Ford-Hutchinson                                                  [Page 8]

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   and in this document.


9. Mechanisms for the AUTH Command

   The AUTH command takes a single parameter to define the security
   mechanism to be negotiated.  As the SSL/TLS protocols self-negotiate
   their levels there is no need to distinguish SSL vs TLS in the
   application layer.  The mechanism name for negotiating TLS is the
   character string identified in {TLS-PARM}.  This allows the client
   and server to negotiate TLS on the control connection without
   altering the protection of the data channel.  To protect the data
   channel as well, the PBSZ command followed by the PROT command
   sequence MUST be used.

   Note: The data connection state MAY be modified by the client issuing
   the PROT command with the new desired level of data channel
   protection and the server replying in the affirmative.  This data
   channel protection negotiation can happen at any point in the session
   (even straight after a PORT or PASV command) and as often as is
   required.

      See also Section 15, "IANA Considerations".


10. Data Connection Security

   The Data Connection security level is determined by the PROT command

      The PROT command, as specified in [RFC-2228] allows client/server
      negotiation of the security level of the data connection.  Once a
      PROT command has been issued by the client and accepted by the
      server returning the '200' reply, the security of subsequent data
      connections MUST be at that level until another PROT command is
      issued and accepted; the session ends; a REIN command is issued;
      or the security of the session (via an AUTH command) is re-
      negotiated.

   Data Connection Security Negotiation (the PROT command)

      Note: In line with [RFC-2228], there is no facility for securing
      the Data connection with an insecure Control connection.
      Specifically, the PROT command MUST be preceded by a PBSZ command
      and a PBSZ command MUST be preceded by a successful security data
      exchange (the TLS negotiation in this case)

      The command defined in [RFC-2228] to negotiate data connection
      security is the PROT command.  As defined there are four values



Ford-Hutchinson                                                  [Page 9]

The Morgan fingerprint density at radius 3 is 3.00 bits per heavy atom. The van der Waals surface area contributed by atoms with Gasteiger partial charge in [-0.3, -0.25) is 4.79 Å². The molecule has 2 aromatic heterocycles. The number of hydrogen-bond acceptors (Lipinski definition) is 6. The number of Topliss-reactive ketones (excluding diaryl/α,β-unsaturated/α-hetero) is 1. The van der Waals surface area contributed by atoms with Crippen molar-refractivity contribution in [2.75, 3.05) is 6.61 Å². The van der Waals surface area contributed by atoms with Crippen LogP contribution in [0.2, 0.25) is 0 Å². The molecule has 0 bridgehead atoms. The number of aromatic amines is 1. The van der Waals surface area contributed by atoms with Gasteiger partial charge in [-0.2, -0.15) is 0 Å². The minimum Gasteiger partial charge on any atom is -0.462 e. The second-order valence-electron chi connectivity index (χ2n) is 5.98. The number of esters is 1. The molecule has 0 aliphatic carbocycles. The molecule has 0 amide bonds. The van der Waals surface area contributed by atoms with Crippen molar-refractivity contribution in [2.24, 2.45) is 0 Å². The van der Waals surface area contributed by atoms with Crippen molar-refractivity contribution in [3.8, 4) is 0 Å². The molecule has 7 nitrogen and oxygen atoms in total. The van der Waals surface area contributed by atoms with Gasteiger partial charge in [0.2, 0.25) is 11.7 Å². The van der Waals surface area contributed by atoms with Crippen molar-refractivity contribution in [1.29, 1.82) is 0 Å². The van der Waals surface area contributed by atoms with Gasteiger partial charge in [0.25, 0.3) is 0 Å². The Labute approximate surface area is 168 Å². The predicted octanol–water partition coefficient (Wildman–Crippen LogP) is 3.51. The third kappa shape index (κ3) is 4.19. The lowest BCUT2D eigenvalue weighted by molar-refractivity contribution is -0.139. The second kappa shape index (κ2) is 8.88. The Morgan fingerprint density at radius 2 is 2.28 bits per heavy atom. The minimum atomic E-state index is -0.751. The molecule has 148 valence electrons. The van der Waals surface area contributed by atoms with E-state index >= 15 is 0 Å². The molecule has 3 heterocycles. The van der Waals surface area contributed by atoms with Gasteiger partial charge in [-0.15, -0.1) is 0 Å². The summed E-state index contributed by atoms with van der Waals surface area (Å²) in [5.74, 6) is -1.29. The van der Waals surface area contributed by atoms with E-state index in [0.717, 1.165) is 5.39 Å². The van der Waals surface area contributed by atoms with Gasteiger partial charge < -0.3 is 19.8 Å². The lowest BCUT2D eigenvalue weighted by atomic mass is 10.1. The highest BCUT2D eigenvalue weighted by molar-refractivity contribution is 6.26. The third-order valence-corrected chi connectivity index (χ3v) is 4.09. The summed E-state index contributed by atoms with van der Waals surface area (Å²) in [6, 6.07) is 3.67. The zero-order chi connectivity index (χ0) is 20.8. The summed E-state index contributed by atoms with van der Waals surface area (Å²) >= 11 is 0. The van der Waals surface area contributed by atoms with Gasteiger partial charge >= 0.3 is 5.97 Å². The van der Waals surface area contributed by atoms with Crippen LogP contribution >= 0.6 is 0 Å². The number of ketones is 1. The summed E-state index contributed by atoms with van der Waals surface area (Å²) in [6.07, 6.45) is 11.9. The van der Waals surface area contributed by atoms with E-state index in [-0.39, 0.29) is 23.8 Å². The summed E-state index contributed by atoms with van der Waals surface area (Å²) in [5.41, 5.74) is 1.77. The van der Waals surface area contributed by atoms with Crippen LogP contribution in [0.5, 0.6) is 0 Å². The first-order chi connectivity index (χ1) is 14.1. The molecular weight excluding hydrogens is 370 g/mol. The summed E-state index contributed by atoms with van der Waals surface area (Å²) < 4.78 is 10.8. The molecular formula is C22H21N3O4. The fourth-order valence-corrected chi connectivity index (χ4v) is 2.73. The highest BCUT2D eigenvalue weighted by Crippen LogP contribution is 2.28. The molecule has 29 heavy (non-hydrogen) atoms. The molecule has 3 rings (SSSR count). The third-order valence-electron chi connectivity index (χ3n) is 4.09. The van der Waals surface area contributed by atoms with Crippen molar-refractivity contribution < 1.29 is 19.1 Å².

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      that the PROT command parameter can take.

          'C' - Clear - neither Integrity nor Privacy

          'S' - Safe - Integrity without Privacy

          'E' - Confidential - Privacy without Integrity

          'P' - Private - Integrity and Privacy

      As TLS negotiation encompasses (and exceeds) the Safe /
      Confidential / Private distinction, only Private (use TLS) and
      Clear (don't use TLS) are used.

      For TLS, the data connection can have one of two security levels.

         1)Clear (requested by 'PROT C')

         2)Private (requested by 'PROT P')

      With 'Clear' protection level, the data connection is made without
      TLS at all.  Thus the connection is unauthenticated and has no
      confidentiality or integrity.  This might be the desired behaviour
      for servers sending file lists, pre-encrypted data or non-
      sensitive data (e.g. for anonymous FTP servers).

      If the data connection security level is 'Private' then a TLS
      negotiation must take place on the data connection, to the
      satisfaction of the Client and Server prior to any data being
      transmitted over the connection.  The TLS layers of the Client and
      Server will be responsible for negotiating the exact TLS Cipher
      Suites that will be used (and thus the eventual security of the
      connection).

      In addition, the PBSZ (protection buffer size) command, as
      detailed in [RFC-2228], is compulsory prior to any PROT command.
      This document also defines a data channel encapsulation mechanism
      for protected data buffers.  For FTP-TLS, which appears to the FTP